I like Sonoff Basic R2 Smart Home Switch as it is low priced but very functional multipurpose device. Most of all, it contains ESP8266 chipset which means it is easy to replace original firmware with custom one. I use ESPHome firmware but Tasmota is also good.
By looking at the board of this little device I found out that it contains two-colored LED. Actually, two LED-s are in one package with three contact legs. Green LED is used in factory assembly, and it is connected to GPIO13. The second LED is red colored and not used. It is actually meant to be used by optional RF module. for one of my projects I thought that second LED would be good to be used for additional status signalling. So I investigated how to make use of it.
Examining schematics showed me that there is complete LED driving circle on the board for red LED. It just needs signal to turn it on and off. LED is connected to additional connection header on the board (which is not installed) and not used.
To be precise, it is actually connected to ESP8285 chip (variant of ESP8266) to MTCK pin (in Sonoff Basic schematics it is also marked as PWM1). That is GPIO13 on the chip. I actually tried to use it but it created just strange effects. As this is port that has special use, I did not bothered a lot about using it. Maybe I will play with GPIO13 later.
Next what I tried was to use GPIO2 pin that has exposed soldering contact on the board. That did not work either. GPIO2 must not be connected to GND when device is turned on and that is exactly what happened when I connected LED circuit to it. So it was unusable for this purpose but may be used for something else.
Then I decided to try with RX port of serial connection. That is GPIO3 on ESP8266. It can be connected to the GND in any time. And indeed, LED lighted on. And it did not even interfere with normal usage of serial port (for uploading firmware).
So that was simple solution: one short wire soldered to connect RX pin on board with red LED circuit. Easy to do if you ever soldered anything. You just have to clean up everything up after soldering and pay attention for unwanted short contacts.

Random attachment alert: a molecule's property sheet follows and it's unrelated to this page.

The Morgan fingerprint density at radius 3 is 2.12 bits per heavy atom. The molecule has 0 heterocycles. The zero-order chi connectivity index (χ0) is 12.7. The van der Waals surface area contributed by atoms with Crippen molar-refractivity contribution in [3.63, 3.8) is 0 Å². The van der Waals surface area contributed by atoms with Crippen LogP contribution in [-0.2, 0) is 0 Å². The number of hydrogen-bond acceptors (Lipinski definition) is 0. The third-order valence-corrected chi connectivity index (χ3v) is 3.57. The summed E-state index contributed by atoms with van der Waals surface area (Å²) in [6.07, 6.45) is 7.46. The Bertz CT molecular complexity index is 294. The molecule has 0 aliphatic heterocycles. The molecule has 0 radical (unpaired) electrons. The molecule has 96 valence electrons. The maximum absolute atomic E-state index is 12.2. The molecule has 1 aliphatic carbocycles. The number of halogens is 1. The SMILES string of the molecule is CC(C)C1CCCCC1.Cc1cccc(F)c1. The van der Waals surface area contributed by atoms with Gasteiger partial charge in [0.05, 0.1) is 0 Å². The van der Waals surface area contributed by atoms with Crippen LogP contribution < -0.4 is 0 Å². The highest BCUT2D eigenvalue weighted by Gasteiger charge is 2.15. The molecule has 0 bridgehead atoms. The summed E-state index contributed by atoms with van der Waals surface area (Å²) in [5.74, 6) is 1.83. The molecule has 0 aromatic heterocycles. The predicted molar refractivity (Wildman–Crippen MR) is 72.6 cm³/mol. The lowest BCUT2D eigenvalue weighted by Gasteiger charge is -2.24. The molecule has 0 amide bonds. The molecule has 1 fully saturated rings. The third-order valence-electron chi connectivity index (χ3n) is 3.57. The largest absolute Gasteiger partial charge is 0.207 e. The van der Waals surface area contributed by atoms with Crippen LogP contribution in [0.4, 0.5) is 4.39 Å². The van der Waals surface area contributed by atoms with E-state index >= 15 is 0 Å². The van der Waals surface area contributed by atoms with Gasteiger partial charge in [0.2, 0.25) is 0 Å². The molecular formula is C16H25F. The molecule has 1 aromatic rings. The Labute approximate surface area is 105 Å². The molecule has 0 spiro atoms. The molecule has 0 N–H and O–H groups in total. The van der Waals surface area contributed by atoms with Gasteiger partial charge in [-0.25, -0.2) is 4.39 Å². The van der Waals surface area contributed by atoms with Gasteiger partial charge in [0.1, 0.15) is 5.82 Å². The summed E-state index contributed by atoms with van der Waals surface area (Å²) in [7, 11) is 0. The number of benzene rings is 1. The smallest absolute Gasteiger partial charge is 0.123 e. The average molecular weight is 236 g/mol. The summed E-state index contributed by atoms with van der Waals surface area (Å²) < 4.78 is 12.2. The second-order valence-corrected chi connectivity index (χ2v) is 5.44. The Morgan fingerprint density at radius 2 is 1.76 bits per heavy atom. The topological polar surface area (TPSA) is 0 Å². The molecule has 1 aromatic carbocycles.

This actually gives three colors. As LEDs are controlled independently, that means they may be turned on at the same time. This gives orange-greenish color. May be useful.
Well that was fun part of the project. Now comes even more fun:
Setting up firmware to activate newly connected LED was easy. I will show how I did it in ESPHome but it may be easily done on other platforms.
I will not go into details how to prepare and load firmware to Sonoff Basic. I expect you know how to do that. just add new device to ESPhome and use this hints to configure it for your purpose.
First set up outputs for LEDs:
output: - platform: esp8266_pwm id: green_led_output inverted: true pin: GPIO13 - platform: esp8266_pwm id: red_led_output inverted: false pin: GPIO3
Outputs are set for green and red LED on pins diodes are connected to. For red LED we need to set inverted to false as it’s circuit is not inverted.
Then set lights for LEDs:
light: - platform: binary id: green_led name: Green LED output: green_led_output - platform: binary id: red_led name: Red LED output: red_led_output
This provides nice interface to control lights. If you want more fun, then play with various platform values and light effects. Check Light Component for ideas.
As main function of Sonoff Basic is to be a switch, you should set up relay control:
switch: - platform: gpio id: relay name: Relay pin: GPIO12 restore_mode: ALWAYS_OFF on_turn_on: - light.turn_on: red_led - light.turn_off: green_led on_turn_off: - light.turn_on: green_led - light.turn_off: red_led
Other than setting up switch at port GPIO12, I decided to set restore_mode to make sure relay is off when Sonoff Basic is powered up. I also prepared actions on_turn_on and on_turn_off to set LEDs according to state of relay. For this example I decided that green light means relay is in off state and red means it is in on (hot) state. This is just to show off, you can use LEDs as you wish.
Last component left is controlling the button on this Sonoff Basic. I decided to keep it simple: each press on button toggles relay on and off.
binary_sensor: - platform: gpio id: button name: Button pin: number: GPIO0 mode: input: true pullup: true inverted: true on_press: - switch.toggle: relay
I guess configuration is self explanatory. Momentary switch is connected to GPIO0. When pressed it toggles relay state. LEDs would light according to relay state. This configuration does not influence secondary function of the button to activate firmware update mode.
And for the last, set up initial state of the switch using on_boot action.
esphome: name: $devicename on_boot: then: - switch.turn_off: relay - light.turn_off: red_led - light.turn_on: green_led
It makes sure that relay is turned off. that should also trigger on_turn_off action for relay to set LED states, but it does not happen each time. Just to be sure, set up initial states for LEDs according to relay state: red is off and green is on.
And it is working!
Download full code
Provided code excerpts should be easy to use, but sometimes it is easier when seeing big picture. Here is whole configuration in one piece available for download: sonoff-basic-r2-two-led.yaml (351 downloads) .
Naturally, you should use it just as reference and adjust it for your own preference and need.
Sonoff Basic is used connected to mains voltage that is dangerous for life!
Before opening this device for modification make sure it is disconnected from the mains! Keep mains plug at sight to make sure it is not connected! Check regularly if it is disconnected.
Do not connect serial adapter cable for firmware update while Sonoff Basic is connected to mains power!
Never assume! Assumption is mother of life danger! Do not connect it to mains while it is open! With high voltage you can screw up just once!